I realize that having shitty, expensive health insurance is better than having no health insurance at all. Forty seven million Americans-mostly working class and poor-are uninsured, so I hold onto my pitiful policy tooth and nail. Nor am I ashamed to say that if the Governator pushes through a better deal for me, I’d take it in a New York minute. My point is that, while being working class is still hell, becoming middle class is not the guarantee of security it once was.

My mom didn’t have to work. Now, it takes two people, sometimes working two or three jobs each, to maintain the middle class life my dad could afford on his salary alone. Not only has the range of health care and pension benefits become shabbier, it’s no longer a sure thing as health insurers regularly deny or cancel coverage, and corporate pension plans go belly-up one after another. Middle class saving has plummeted over the last forty years, and a good number of people in that middle class are also just one or two paychecks from the street. So, while it can be debated as to whether the American middle-class has shrunk demographically in the past few decades, there can be no doubt that, today, it takes a lot more time and effort to maintain a middle class existence that is far more economically precarious.

Now, for the sixty-four dollar question. Might there be a reason for this, other than the relentless avarice of corporations needing to maximize profits?

My parents were part of a post-World War II economic wave that saw the explosive growth of private-sector wealth, suburbs, the white middle class, and a consumer-oriented economy. In 1958, John Kenneth Galbraith wrote a book, The Affluent Society, the title of which neatly summarized how America portrayed itself going into the ’60s. And affluence meant the ability to buy more and more commodities, with the growing leisure time to enjoy them. Both the threat demonstrated by union organizing and the socialist upsurge during the Great Depression, and the need during the Cold War to outperform the Soviet Union, helped to underpin an economic prosperity that, in turn, produced its own discontents.

This much-touted affluence did not include significant parts of the society-black people for instance-which helped precipitate a civil rights movement, race riots in America’s cities, the rise of a black middle class, black power, and revolutionary nationalism. The burgeoning affluent white middle class raised a generation with the comforts of abundance, only to see significant numbers of their children rebel, even reject their middle class status, by protesting the Vietnam war, immersing themselves in New Left politics, or dropping out to become hippies. By turning affluence into austerity and putting the screws to the middle class, it was hoped that a repeat of the social unrest of the 60s could be avoided.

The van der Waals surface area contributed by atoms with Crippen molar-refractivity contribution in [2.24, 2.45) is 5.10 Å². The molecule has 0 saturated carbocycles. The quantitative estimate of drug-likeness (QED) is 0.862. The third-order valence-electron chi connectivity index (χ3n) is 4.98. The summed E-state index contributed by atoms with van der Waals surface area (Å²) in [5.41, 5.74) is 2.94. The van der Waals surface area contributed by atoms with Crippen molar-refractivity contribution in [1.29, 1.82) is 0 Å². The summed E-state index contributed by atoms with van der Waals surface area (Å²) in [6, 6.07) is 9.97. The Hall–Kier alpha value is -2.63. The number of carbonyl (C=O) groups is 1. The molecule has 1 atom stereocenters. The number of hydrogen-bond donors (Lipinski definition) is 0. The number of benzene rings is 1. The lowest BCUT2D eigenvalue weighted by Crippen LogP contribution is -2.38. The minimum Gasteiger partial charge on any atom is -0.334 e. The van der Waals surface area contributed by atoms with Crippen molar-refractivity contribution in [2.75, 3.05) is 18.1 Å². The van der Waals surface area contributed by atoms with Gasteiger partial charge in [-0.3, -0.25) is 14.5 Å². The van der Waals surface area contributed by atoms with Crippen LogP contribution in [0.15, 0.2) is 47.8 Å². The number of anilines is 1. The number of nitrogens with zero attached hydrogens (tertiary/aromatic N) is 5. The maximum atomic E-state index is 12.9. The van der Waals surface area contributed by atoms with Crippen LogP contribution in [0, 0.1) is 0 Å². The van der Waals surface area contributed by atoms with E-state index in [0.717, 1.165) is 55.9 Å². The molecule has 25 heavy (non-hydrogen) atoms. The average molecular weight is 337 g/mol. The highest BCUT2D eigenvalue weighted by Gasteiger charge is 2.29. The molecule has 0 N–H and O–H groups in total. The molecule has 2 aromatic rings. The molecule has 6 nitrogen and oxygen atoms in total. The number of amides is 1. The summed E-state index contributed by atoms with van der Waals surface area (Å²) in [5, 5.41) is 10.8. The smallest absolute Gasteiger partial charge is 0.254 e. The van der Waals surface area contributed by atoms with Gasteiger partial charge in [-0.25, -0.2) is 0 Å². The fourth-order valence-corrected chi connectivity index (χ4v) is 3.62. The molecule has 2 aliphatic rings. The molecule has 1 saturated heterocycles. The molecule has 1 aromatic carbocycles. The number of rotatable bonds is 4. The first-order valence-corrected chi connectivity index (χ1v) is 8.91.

There was an interesting notion circulating in those years that uprisings by the oppressed didn’t occur when social conditions were at their worst, but actually happened when there was the glimmer of improvement. The rising expectations and aspirations sparked by incremental progress was what prompted rebellion and revolution in the lower classes, not the total desperation of being up against the wall with nothing left to lose. Fostering a climate of increasing scarcity in which even the middle class finds it harder and harder just to tread water helps insure that America’s oppressed minorities don’t get any wrong ideas.

Those who participated in the various social movements of the 1960’s who neither flew off into the ether of Hindu/LSD mysticism nor sank into the quicksand of one or another kind of Leninism-that is, those who straddled the divide between the counterculture and the New Left-often came to similar conclusions about America’s affluent society. The more politically aware communalists, Diggers, Yippies, Provos, Motherfuckers, et al, realized that US society was so wealthy, so abundant in commodities and leisure time, that an entire alternative social order could maintain itself, even flourish, simply on what this society threw away. Some even fancied that their marginal cultural and political spaces would grow strong enough to entirely supplant the dominant society. The absurdity of this fantasy aside, any potential for creating an alternative social order by siphoning off or stealing a fraction of society’s prosperity was easily annulled by replacing abundance with scarcity. If the lower and middle classes spend all their waking hours just struggling to make ends meet, that possibility is effectively negated.

Not to be too heavy handed, but the history lesson here bears repeating.